She Tempts the Duke(Lost Lords of Pembrook,Book 1)(46) by Lorraine Heath
They’d kissed once before when she was all of twelve and he was fourteen. But the forbidden touching of their lips then had not hinted at the heat that could erupt between them now. She didn’t know whether to be terrified or fascinated.
He was not the boy she’d loved as a child. He was a dark, brooding man, with fury boiling below the surface. Who knew when it might erupt and what casualties it would leave in its wake? Already it had left her behind. He’d stormed from the garden without even a backward glance. If he’d only looked back . . . she might have followed. She might have clambered into his coach and gone somewhere far away, where they could be alone—to truly talk, to explore their feelings, to stop being so blasted polite around each other.
“Do you think Keswick would have pressed his suit if he’d arrived in London earlier in the Season, before you were spoken for?” Alicia asked.
Mary twisted around. “Why would you—”
“Please stand still, m’lady,” the seamstress said, as she worked to mark the hem.
“Yes, quite, I’m sorry,” Mary muttered before facing forward again and meeting her cousin’s gaze in the mirror. “Why would you think that?”
“I simply noticed that Keswick seems to watch you with what appears to be longing.”
“You’re mistaken. He looks upon me as no more than a friend.”
Why the deuce was her cousin pursuing this? Had she happened upon them in the garden for God’s sake? “I’m quite content with my selection in husbands.”
“Oh, my dear girl, tell me that’s not so,” her aunt said, her voice indicating her distress.
“Would you rather I not be content?”
“Content will hardly bring a fire to your bed.”
Sebastian, however, based on his kiss would bring a fire to the bed that would ignite it and send it into flames. She didn’t want to consider how his kiss had left her burning for more, how she had tossed and turned in her bed all night, tangled in covers until she thought she would suffocate, needing surcease. Whenever she closed her eyes, she imagined him prowling toward her, crawling onto her bed, covering her—
She swallowed hard. “I’m sure Fitzwilliam will do nicely in that regard.”
Her aunt moved to stand in front of her, blocking her view of the mirror. She was a small woman, but could be quite formidable when she set her mind to it. “My dear, are you having second thoughts regarding this marriage?”
Second. Third. Fourth. Ever since Sebastian had kissed her, doubts had plagued her. She no longer knew her own mind. She, who never questioned her actions, was now questioning a good many things. Why had he kissed her? What had he hoped to accomplish? Was it simply for sport? To satisfy curiosity? He wanted to forget. Exactly what did he wish to forget? The long years he was away? The war? Her? Had he taken her in his arms because she was convenient? Would any woman have sufficed for his purposes? That thought brought with it a devastating disappointment. Perhaps she should confront him. Or would it be better to ignore him?
“Mary?” her aunt prodded.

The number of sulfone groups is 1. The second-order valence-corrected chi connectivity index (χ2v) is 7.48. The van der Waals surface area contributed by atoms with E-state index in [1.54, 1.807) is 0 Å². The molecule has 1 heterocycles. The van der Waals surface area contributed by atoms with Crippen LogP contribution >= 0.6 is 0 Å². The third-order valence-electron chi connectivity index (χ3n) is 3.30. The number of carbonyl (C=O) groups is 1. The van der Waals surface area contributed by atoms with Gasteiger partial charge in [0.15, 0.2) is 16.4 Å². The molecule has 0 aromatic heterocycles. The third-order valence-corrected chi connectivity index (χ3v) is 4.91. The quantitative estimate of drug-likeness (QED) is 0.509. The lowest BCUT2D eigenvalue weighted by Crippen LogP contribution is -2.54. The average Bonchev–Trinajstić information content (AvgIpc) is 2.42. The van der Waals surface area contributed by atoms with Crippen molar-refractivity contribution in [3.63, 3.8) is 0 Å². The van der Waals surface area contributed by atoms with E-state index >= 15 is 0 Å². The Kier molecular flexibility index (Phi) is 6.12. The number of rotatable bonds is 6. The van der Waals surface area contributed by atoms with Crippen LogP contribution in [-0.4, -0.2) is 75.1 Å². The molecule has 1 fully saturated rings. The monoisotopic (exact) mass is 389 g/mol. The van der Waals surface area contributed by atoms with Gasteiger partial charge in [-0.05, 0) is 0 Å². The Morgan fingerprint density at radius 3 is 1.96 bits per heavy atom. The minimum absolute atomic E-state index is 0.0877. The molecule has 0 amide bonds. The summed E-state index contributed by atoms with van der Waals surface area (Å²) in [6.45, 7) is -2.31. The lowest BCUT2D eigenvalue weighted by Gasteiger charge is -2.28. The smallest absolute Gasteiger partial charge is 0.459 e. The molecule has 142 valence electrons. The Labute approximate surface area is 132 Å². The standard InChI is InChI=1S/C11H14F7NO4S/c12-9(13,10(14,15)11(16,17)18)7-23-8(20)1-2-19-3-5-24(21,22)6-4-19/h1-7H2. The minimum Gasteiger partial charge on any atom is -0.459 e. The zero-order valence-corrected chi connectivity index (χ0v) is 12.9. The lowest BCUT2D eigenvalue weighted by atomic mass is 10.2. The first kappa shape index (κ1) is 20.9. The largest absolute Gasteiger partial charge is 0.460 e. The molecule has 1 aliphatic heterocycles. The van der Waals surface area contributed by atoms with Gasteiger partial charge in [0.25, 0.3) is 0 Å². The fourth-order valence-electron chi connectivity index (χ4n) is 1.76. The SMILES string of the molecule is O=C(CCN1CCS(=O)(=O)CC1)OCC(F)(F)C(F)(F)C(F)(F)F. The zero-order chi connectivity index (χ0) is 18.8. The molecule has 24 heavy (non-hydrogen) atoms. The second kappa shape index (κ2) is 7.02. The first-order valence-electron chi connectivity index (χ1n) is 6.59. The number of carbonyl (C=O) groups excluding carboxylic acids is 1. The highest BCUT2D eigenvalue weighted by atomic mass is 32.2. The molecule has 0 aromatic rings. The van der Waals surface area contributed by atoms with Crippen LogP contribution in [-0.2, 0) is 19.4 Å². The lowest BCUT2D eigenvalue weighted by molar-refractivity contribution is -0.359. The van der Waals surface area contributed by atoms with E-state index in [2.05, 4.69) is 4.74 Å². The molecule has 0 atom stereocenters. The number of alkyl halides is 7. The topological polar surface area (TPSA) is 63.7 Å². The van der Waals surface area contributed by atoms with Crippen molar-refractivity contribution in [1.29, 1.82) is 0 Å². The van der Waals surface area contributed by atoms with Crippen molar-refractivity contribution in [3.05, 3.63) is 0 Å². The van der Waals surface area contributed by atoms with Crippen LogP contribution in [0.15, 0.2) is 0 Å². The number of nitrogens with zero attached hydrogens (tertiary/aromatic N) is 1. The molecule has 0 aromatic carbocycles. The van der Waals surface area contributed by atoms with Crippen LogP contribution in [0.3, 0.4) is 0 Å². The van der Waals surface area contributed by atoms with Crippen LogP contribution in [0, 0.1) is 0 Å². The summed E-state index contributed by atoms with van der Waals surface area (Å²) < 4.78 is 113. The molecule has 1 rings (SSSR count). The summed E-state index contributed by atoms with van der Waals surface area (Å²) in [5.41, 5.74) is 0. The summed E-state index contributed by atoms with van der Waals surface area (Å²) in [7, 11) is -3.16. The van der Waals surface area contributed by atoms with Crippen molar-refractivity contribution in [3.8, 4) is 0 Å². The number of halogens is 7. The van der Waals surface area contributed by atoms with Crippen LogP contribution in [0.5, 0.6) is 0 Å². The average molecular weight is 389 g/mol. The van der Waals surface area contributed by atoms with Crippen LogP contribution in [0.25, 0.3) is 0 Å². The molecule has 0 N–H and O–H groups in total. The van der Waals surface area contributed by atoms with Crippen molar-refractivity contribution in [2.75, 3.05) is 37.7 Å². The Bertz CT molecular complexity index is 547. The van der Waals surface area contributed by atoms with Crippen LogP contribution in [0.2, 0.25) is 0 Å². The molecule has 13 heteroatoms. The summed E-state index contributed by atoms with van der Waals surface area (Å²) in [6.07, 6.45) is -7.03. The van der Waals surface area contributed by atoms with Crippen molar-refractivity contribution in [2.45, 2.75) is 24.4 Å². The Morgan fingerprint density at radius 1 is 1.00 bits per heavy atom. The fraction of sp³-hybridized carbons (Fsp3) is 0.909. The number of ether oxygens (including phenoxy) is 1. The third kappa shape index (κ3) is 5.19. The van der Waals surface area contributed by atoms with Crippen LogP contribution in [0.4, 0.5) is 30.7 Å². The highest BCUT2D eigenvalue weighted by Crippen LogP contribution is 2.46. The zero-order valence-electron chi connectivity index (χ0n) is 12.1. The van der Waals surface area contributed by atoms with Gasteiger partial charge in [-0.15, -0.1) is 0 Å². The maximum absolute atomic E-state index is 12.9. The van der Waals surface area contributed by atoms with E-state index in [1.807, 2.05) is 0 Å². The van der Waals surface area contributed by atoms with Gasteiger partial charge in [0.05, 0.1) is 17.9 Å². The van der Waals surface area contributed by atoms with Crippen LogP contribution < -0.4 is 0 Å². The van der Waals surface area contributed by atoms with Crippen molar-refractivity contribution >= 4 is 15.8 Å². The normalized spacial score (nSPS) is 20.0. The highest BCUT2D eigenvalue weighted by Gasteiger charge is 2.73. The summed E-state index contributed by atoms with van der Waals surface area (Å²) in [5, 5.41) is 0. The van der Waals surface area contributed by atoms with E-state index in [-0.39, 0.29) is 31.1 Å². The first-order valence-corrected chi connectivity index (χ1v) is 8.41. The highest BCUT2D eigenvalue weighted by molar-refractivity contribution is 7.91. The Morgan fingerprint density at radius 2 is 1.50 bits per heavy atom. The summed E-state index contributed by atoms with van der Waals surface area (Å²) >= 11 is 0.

She’d almost forgotten the question. Was she having doubts? “No, of course not.”
Fitzwilliam did not burn with passion. Rather his moods more closely resembled the constant ticking of a clock. No surprises. Nothing unexpected. Just the reassuring constancy that each tick would be followed by another. A month ago, she’d found it reassuring. Now she found it boring. How unfair to him. He’d not changed since he asked for her hand. She knew exactly what she was getting when she accepted his proposal. But she had changed. Somehow, within only a couple of weeks, she’d become someone completely different, wanted something completely different. Too late, too late. Besides perhaps it was only a passing fancy, and in another two weeks she would once again yearn for what she’d longed for a month ago. You’d damned well better long for it.
“It really doesn’t matter, Mama,” Alicia said. “The betrothal has been announced. It can’t be broken. Lord Fitzwilliam would sue for damages, and Uncle would not be pleased about that at all. It would be scandalous.”
“Better scandal now than to marry a man you doubt and have years of regret,” her aunt announced, her gaze boring into Mary until it made her uncomfortable.
“I don’t doubt Fitzwilliam,” Mary assured her. But she doubted herself. Why had she not stepped away from the kiss instead of into it? She couldn’t deny that for years she’d thought of Sebastian, had dreamed of him, had fantasized about him as a young girl might, but the reality of him as a man was far removed from her imaginings.
Her aunt harrumphed.
“I don’t!” Mary insisted. “And Alicia is right. All has been arranged for the wedding. I’m sure all ladies wonder as the time draws near if they travel the right path.”
“I certainly didn’t,” her aunt said.
“Because you and Papa eloped,” Alicia said. “To Gretna Green. There was hardly time for any misgivings. It was so romantic. I would so dearly love to be swept away.” She sighed dreamily.
Mary wondered when she herself had given up on the notion of being romanced, of being swept away. Was she settling for Fitzwilliam? She didn’t think so. Yes, he was the only one to have asked but that didn’t signify that she’d have not selected him if a hundred gentlemen had asked. He’d captured her attention from the start. She enjoyed his company. He was charming, elegant. Not brash. His temper was even. He did not easily take offense. Marriage to him would be calm and placid. No upheavals, no tempers flaring, no anger.
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